Published January 13, 2015
Henin-Hardenne defeated Kim Clijsters 6-4, 7-6 (4) Thursday to reach the final and close in on the one major title missing from her collection.
The third-seeded Henin-Hardenne will face No. 1 Amelie Mauresmo, who squandered a 3-1, love-40 lead against serve in the second set before putting away Sharapova 6-3, 3-6, 6-2.
Saturday's championship will be a rematch of this year's Australian Open final in which Henin-Hardenne quit because of stomach pain while trailing 6-1, 2-0, handing the Frenchwoman her first Grand Slam title.
French Open champion Rafael Nadal advanced to the men's semifinals by beating Finland's Jarkko Nieminen 6-3, 6-4, 6-4. Their quarterfinal was postponed Wednesday after Jonas Bjorkman's five-set victory over Radek Stepanek took 6 1/2 hours, including two rain delays totaling 2 1/2 hours.
Mauresmo, who had lost in the semifinals in her last three appearances at Wimbledon, looked like she might throw away her breakthrough chance against the 19-year-old Russian.
After dominating the first set with a performance that included just one unforced error (a double fault), Mauresmo held three break points with a chance to go up 4-1 in the second. She has a reputation for getting tight and, sure enough, she faltered. The fourth-seeded Mauresmo reeled off five straight games to take the set.
But it was Mauresmo who came out stronger in the final set, racing out to a 4-0 lead. Sharapova won the next two games and had a break point for 4-3, but Mauresmo saved it with a 112 mph (180 kph) ace. She broke in the next game to end the 2 hour, 13-minute match.
After Sharapova sailed a forehand long for her 40th unforced error, Mauresmo ran across the grass and leaped high in the air in celebration.
"It was so tight in the second set, just thinking about maybe getting to the final finally on the fourth try," she said. "I was relieved at the end because I was able to come back in the third set stronger and change the momentum that was in her favor at the end of the second set. I'm very happy."
Mauresmo has lost nine of her career matches against Henin-Hardenne.
"I'm expecting a tough one," she said. "She's playing some great tennis, very aggressive. She's a tough player. I finally get the chance to play for the trophy. I will take my chances, and we'll see how it goes."
Henin-Hardenne reached the Wimbledon final in 2001, losing to Venus Williams. Since then, she has won three French Opens and one U.S. Open and Australian Open. By taking Wimbledon, she would become only the 10th woman to win all four Grand Slams.
"I don't have anything to prove to anyone anymore," Henin-Hardenne said. "I think I proved enough on the tennis court the fighter I am, how much I can compete. There's always a lot of determination. It's just about myself, and I hope I can win this title."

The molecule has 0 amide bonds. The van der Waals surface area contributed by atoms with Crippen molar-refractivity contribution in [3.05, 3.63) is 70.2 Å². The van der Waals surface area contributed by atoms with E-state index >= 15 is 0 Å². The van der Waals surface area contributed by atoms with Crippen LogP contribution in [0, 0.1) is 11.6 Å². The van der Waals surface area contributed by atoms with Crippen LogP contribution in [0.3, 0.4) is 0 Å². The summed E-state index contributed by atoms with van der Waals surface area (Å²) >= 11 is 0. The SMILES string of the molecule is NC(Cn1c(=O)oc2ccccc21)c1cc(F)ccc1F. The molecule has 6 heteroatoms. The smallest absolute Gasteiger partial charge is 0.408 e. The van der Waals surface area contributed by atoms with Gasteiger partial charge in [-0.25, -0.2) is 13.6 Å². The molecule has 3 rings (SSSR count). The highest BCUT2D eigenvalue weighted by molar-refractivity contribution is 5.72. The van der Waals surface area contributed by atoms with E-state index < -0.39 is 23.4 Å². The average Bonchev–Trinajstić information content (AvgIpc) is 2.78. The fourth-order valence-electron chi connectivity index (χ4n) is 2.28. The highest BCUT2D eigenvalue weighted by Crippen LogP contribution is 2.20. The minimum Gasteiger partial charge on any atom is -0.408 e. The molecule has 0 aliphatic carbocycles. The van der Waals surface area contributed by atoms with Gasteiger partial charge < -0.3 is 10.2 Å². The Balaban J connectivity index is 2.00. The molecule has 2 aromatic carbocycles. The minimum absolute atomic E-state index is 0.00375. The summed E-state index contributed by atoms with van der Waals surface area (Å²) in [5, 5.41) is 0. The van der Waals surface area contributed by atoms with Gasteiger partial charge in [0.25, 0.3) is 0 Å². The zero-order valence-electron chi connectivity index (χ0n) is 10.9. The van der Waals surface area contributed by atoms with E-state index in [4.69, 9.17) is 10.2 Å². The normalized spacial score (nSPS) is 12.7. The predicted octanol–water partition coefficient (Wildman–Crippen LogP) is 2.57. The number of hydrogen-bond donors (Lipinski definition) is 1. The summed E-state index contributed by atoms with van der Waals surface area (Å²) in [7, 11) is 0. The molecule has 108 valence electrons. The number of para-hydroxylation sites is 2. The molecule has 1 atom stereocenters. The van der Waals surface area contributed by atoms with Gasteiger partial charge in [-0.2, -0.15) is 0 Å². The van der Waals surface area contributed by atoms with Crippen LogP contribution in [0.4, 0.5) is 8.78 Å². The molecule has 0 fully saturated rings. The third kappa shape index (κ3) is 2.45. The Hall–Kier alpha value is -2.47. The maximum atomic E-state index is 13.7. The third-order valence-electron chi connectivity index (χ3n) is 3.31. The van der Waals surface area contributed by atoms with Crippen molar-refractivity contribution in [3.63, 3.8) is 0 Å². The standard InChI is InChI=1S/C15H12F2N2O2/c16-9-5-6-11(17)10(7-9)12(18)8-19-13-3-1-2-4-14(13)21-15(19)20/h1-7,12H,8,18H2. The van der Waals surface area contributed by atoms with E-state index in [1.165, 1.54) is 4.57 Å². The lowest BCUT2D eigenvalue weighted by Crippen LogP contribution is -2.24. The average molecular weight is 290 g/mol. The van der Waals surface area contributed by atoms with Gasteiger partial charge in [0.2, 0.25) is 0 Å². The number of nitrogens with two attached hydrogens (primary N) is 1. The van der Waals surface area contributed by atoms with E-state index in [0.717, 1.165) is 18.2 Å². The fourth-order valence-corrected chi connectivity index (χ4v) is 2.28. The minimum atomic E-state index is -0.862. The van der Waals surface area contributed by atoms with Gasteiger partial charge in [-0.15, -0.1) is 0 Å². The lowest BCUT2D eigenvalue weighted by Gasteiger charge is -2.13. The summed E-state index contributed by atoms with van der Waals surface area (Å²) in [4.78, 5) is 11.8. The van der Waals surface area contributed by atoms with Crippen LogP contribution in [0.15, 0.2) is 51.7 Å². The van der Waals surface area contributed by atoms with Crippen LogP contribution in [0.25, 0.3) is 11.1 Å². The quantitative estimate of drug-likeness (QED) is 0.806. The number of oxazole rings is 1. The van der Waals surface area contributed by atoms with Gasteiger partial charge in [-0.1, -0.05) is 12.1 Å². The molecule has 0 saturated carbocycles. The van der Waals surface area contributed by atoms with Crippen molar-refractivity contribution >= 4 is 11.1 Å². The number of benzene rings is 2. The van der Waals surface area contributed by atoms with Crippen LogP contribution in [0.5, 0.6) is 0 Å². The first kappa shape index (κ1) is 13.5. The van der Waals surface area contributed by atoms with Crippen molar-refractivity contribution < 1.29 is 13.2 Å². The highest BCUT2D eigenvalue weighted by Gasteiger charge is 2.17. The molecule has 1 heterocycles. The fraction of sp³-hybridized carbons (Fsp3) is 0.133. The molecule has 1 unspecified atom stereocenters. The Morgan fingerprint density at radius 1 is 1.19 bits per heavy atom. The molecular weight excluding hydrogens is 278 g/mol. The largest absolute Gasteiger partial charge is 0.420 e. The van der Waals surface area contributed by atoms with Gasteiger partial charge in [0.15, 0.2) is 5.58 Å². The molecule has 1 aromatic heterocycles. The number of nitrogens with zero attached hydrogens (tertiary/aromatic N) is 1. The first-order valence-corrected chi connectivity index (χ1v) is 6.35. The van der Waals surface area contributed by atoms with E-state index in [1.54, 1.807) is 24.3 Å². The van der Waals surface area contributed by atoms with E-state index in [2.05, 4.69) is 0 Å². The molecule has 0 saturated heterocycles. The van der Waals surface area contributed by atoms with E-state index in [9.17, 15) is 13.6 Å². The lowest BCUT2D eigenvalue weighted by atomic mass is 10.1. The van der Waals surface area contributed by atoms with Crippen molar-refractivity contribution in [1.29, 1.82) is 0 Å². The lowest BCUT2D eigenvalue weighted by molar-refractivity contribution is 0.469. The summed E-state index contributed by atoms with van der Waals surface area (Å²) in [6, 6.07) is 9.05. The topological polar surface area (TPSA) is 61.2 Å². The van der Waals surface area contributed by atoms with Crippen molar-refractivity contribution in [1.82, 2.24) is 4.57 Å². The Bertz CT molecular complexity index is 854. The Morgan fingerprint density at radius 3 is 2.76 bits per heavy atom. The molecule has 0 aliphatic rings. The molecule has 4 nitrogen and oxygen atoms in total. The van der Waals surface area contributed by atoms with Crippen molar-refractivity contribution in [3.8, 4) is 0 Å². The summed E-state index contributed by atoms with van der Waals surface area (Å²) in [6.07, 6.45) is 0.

Thursday's match was the 20th career tour-level meeting between Henin-Hardenne and Clijsters and seventh at a Grand Sam, but their first at Wimbledon.
The two Belgians, whose relationship has often been frosty, shook hands at the net. But they did not embrace or kiss on the cheeks as is common in women's tennis.
Henin-Hardenne evened the series at 10-10, winning for the third time in a month after victories in the French Open quarters and the Eastbourne grass-court event.
"For the last few matches that I played, this has been the best one I played against her," Clijsters said. "I'm happy with that."
Henin-Hardenne has won 17 straight matches, including 13 consecutive Grand Slam matches without dropping a set. She can become the first player in the Open era to win the French Open and Wimbledon back-to-back without losing a set.
"Today I played my best tennis on important points when I had to," she said.
Nadal will face Marcos Baghdatis, who upset 2002 champion Lleyton Hewitt 6-1, 5-7, 7-6 (5), 6-2 on Wednesday.
The other men's semifinal will pit Bjorkman against three-time defending champion Roger Federer, who defeated Mario Ancic 6-4, 6-4, 6-4 to extend his grass-court winning streak to 46 matches and reach his ninth consecutive Grand Slam semi.
The 20-year-old Nadal is the seventh youngest Wimbledon semifinalist and first Spaniard to get this far since Manuel Orantes in 1972. He's challenging to become the first player to win the French Open and Wimbledon in the same year since Bjorn Borg in 1980.
Many people didn't think Nadal, winner of a record 60 straight clay-court matches, could make a title run on grass. But he's won 12 sets in a row and hasn't been broken since the second round.
"It is a surprise to be in the semifinals," Nadal said. "It is an unbelievable tournament for me."
Henin-Hardenne beat Clijsters for the fourth straight time at a Grand Slam tournament in a match that swung in momentum during both sets. She raised her game when needed and played a more varied, all-court game than Clijsters, taking 17 of 21 points at the net.
Henin-Hardenne took the lead at 3-2 in the tiebreaker and went on to close the 90-minute match with a crosscourt passing shot off her one-handed backhand.
"I love this kind of situation," Henin-Hardenne said, referring to the tiebreaker. "I have the feeling that is why I am playing tennis. There is a lot of pressure in these moments."